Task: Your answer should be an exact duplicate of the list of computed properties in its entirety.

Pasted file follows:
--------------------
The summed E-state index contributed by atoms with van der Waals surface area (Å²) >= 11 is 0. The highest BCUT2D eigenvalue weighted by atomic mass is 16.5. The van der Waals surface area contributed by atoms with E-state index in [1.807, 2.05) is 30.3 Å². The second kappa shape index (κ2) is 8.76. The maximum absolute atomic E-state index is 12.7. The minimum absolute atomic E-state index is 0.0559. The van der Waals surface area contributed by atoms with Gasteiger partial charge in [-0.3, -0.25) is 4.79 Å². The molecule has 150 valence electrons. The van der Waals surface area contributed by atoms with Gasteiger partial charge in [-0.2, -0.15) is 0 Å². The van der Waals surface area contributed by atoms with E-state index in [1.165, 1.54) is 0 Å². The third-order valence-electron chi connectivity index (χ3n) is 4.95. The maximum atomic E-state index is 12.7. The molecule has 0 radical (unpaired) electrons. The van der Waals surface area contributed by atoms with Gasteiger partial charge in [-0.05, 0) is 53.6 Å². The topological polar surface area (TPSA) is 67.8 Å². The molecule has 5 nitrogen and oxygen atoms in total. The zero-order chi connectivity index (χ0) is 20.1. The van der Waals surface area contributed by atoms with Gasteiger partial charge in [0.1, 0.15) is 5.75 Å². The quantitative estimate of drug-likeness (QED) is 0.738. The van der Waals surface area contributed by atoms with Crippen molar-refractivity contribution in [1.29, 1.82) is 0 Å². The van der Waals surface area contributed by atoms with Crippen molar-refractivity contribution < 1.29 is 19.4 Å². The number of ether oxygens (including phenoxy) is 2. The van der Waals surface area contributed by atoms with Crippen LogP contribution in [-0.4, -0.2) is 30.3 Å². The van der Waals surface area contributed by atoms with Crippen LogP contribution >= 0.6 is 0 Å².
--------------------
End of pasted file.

The summed E-state index contributed by atoms with van der Waals surface area (Å²) >= 11 is 0. The highest BCUT2D eigenvalue weighted by atomic mass is 16.5. The van der Waals surface area contributed by atoms with E-state index in [1.807, 2.05) is 30.3 Å². The second kappa shape index (κ2) is 8.76. The maximum absolute atomic E-state index is 12.7. The minimum absolute atomic E-state index is 0.0559. The van der Waals surface area contributed by atoms with Gasteiger partial charge in [-0.3, -0.25) is 4.79 Å². The molecule has 150 valence electrons. The van der Waals surface area contributed by atoms with Gasteiger partial charge in [-0.2, -0.15) is 0 Å². The van der Waals surface area contributed by atoms with E-state index in [1.165, 1.54) is 0 Å². The third-order valence-electron chi connectivity index (χ3n) is 4.95. The maximum atomic E-state index is 12.7. The molecule has 0 radical (unpaired) electrons. The van der Waals surface area contributed by atoms with Gasteiger partial charge in [-0.05, 0) is 53.6 Å². The topological polar surface area (TPSA) is 67.8 Å². The molecule has 5 nitrogen and oxygen atoms in total. The zero-order chi connectivity index (χ0) is 20.1. The van der Waals surface area contributed by atoms with Gasteiger partial charge in [0.1, 0.15) is 5.75 Å². The quantitative estimate of drug-likeness (QED) is 0.738. The van der Waals surface area contributed by atoms with Crippen molar-refractivity contribution in [1.29, 1.82) is 0 Å². The van der Waals surface area contributed by atoms with Crippen molar-refractivity contribution < 1.29 is 19.4 Å². The number of ether oxygens (including phenoxy) is 2. The van der Waals surface area contributed by atoms with Crippen LogP contribution in [-0.4, -0.2) is 30.3 Å². The van der Waals surface area contributed by atoms with Crippen LogP contribution >= 0.6 is 0 Å².